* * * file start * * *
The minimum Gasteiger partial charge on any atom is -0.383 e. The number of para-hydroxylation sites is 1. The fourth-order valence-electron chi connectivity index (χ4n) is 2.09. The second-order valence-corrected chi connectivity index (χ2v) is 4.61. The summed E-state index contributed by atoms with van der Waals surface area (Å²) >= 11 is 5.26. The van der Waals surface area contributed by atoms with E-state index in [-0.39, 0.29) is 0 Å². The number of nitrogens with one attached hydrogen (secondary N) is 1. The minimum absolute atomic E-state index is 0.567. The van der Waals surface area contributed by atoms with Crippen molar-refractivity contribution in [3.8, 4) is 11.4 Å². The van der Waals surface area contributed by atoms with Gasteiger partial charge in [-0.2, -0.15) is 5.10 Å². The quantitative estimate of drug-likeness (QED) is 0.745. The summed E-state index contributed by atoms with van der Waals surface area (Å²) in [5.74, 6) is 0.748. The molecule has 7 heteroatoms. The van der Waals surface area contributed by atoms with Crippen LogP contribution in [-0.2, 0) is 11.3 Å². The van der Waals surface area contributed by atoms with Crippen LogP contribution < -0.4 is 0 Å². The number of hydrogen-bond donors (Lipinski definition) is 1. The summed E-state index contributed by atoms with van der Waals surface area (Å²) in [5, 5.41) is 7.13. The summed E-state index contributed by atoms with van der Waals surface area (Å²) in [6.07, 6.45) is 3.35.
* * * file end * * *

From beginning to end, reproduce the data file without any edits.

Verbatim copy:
The minimum Gasteiger partial charge on any atom is -0.383 e. The number of para-hydroxylation sites is 1. The fourth-order valence-electron chi connectivity index (χ4n) is 2.09. The second-order valence-corrected chi connectivity index (χ2v) is 4.61. The summed E-state index contributed by atoms with van der Waals surface area (Å²) >= 11 is 5.26. The van der Waals surface area contributed by atoms with E-state index in [-0.39, 0.29) is 0 Å². The number of nitrogens with one attached hydrogen (secondary N) is 1. The minimum absolute atomic E-state index is 0.567. The van der Waals surface area contributed by atoms with Crippen molar-refractivity contribution in [3.8, 4) is 11.4 Å². The van der Waals surface area contributed by atoms with Gasteiger partial charge in [-0.2, -0.15) is 5.10 Å². The quantitative estimate of drug-likeness (QED) is 0.745. The summed E-state index contributed by atoms with van der Waals surface area (Å²) in [5.74, 6) is 0.748. The molecule has 7 heteroatoms. The van der Waals surface area contributed by atoms with Crippen LogP contribution in [-0.2, 0) is 11.3 Å². The van der Waals surface area contributed by atoms with Crippen LogP contribution < -0.4 is 0 Å². The number of hydrogen-bond donors (Lipinski definition) is 1. The summed E-state index contributed by atoms with van der Waals surface area (Å²) in [5, 5.41) is 7.13. The summed E-state index contributed by atoms with van der Waals surface area (Å²) in [6.07, 6.45) is 3.35.